The term application is generally applied to any software that requires one or more external modules to function. Applications are not self-contained software programs, but an application of code modules to achieve a spedfic goal. It has long been debated whether there is such a thing as a true program in the Windows environment or whether all Windews programs are actually applications. Project itself is often referred to as an application, but if it is an application, it is an executable application because, aside from Windows it doesn’t require external modules to run.
A Project application is simply a collection of custom toolbars, custom Project forms, and VBA modules-designed to work together to achieve a common objective. Applications created in Project 2000 are macro applications, as opposed to executable applications (programs) because Project applications require external modules from Project 2000. Project applications must be stored within a project document and run from within Project 2000. The only. real distinguishing feature between a simple macro (or any of the individual custom components that you have worked with so far)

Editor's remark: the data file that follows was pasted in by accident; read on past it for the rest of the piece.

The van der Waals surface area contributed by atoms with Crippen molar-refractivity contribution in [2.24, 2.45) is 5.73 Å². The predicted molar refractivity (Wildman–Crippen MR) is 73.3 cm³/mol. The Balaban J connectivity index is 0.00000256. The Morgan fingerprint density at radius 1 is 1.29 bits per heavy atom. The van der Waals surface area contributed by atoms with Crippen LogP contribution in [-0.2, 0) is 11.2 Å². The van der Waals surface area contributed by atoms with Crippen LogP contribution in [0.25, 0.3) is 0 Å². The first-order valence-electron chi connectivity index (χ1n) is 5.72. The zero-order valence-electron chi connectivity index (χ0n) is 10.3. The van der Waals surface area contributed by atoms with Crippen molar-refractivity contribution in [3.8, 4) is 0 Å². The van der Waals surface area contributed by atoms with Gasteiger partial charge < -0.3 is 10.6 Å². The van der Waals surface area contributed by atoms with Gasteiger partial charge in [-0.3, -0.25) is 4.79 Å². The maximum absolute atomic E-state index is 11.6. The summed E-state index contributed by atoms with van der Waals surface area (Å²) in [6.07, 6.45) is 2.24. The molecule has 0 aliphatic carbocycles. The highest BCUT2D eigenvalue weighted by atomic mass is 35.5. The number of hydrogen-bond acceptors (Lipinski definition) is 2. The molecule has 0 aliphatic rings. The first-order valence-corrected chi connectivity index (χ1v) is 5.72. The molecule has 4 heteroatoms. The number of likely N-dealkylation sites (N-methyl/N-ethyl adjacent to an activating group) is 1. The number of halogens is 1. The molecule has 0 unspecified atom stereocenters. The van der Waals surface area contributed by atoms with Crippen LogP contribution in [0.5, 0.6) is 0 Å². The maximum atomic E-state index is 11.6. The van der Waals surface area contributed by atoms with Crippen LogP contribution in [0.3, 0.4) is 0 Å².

and a macro application is pumbers. If you bring all the individual pieces together properly, their worth is greater than the sum of their individual parts
Managing Project Applications’
In Project 2000, you will work with two types of applications: template-based applications and global applications. Template-based applications contain customized functionality that applies only to a given template. Template-based applications often rely on views and custom fields that only exist within a template. The customized components for macros are placed in the template file